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. Last Updated: 07/27/2016

T-Bill Yields Cut to Prevent Exodus

In an attempt to prevent a mass exodus of foreign investors from government securities, Russia's Central Bank has nearly halved the guaranteed dollar yield on treasury bill forward deals that expire by the end of the year.

"We just increased the exchange rate which we quote to authorized banks for their deals related to servicing foreign investment," said Konstantin Korishenko, head of the Central Bank's open market operations department. "This will prevent foreign investors from trying to withdraw their money by the end of the year."

Forward contracts set a fixed ruble rate that predetermines yields on government T-bills and savings bonds -- known as GKOs and OFZs, respectively -- sold by foreigners.

Under Central Bank rules, foreigners investing in GKOs and OFZs are required to sign forward contracts of at least one month in duration to convert ruble-denominated bills into dollars to repatriate profits.

As of Nov. 3, the bank reduced the guaranteed dollar yield from 9 percent to 5 percent for forward contracts that expire before the end of 1997. But foreign investors wanting to sell now and retain the 9 percent rate can sign forward contracts that expire in 1998.

The requirement for foreign investors to repatriate profits using forward contracts will be dropped on Jan. 1, 1998.

Although the 5 percent yield will only apply to 25 percent of forward contracts, some Russian banks use the rate as a guideline for the overall forward contract rate. Hence, the rates could vary widely.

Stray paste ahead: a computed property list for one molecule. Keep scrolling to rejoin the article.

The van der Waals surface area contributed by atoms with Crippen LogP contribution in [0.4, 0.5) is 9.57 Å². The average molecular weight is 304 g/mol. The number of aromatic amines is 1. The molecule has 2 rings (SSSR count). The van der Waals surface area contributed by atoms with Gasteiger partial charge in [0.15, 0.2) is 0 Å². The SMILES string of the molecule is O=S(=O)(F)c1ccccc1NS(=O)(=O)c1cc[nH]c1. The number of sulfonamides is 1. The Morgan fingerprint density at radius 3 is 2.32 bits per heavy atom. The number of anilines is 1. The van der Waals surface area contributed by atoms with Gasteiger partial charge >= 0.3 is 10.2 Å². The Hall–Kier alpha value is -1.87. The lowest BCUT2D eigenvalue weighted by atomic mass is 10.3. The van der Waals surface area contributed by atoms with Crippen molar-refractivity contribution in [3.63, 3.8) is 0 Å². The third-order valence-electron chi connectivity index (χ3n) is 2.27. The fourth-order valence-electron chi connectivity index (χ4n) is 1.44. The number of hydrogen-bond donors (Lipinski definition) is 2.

Korishenko said the decision was designed to discourage foreigners from selling government securities over the next two months because of recent upheavals on world markets and the traditional tendency to take profits toward the end of the year.

Foreign investors sold heavily during last week's market turmoil, pushing average GKO yields up to 28 percent from roughly 17 percent before the crisis. Average yields have since come down to around 19 percent.

Korishenko estimated the outflow from the GKO market by year's end could rise to as much as $4 billion, but said the Central Bank's reserves were large enough to prevent this from pressuring the ruble to depreciate.

Market analysts said the new rate could stem the outflow, but the overall effect would be minimal. "It will not prevent foreigners from leaving, but it may have some neutralizing effect which will diminish the outflow," said Andrei Yashchenko, a fixed income analyst at United City Bank.